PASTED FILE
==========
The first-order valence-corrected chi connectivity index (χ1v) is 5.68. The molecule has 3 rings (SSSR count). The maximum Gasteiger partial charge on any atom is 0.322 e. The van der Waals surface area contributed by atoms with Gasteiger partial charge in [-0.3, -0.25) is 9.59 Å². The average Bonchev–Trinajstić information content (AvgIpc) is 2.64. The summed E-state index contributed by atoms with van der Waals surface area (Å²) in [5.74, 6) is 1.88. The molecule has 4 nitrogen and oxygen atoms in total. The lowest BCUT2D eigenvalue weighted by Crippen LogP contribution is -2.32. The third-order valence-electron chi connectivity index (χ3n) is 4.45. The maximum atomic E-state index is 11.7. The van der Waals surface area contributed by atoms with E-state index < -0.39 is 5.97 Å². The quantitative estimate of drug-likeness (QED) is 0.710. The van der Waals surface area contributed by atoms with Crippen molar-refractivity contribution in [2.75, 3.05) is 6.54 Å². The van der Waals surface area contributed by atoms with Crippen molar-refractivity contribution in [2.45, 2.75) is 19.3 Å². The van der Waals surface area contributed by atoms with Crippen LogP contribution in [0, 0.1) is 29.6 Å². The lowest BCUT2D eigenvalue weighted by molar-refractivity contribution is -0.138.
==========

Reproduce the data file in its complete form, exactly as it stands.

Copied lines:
The first-order valence-corrected chi connectivity index (χ1v) is 5.68. The molecule has 3 rings (SSSR count). The maximum Gasteiger partial charge on any atom is 0.322 e. The van der Waals surface area contributed by atoms with Gasteiger partial charge in [-0.3, -0.25) is 9.59 Å². The average Bonchev–Trinajstić information content (AvgIpc) is 2.64. The summed E-state index contributed by atoms with van der Waals surface area (Å²) in [5.74, 6) is 1.88. The molecule has 4 nitrogen and oxygen atoms in total. The lowest BCUT2D eigenvalue weighted by Crippen LogP contribution is -2.32. The third-order valence-electron chi connectivity index (χ3n) is 4.45. The maximum atomic E-state index is 11.7. The van der Waals surface area contributed by atoms with E-state index < -0.39 is 5.97 Å². The quantitative estimate of drug-likeness (QED) is 0.710. The van der Waals surface area contributed by atoms with Crippen molar-refractivity contribution in [2.75, 3.05) is 6.54 Å². The van der Waals surface area contributed by atoms with Crippen molar-refractivity contribution in [2.45, 2.75) is 19.3 Å². The van der Waals surface area contributed by atoms with Crippen LogP contribution in [0, 0.1) is 29.6 Å². The lowest BCUT2D eigenvalue weighted by molar-refractivity contribution is -0.138.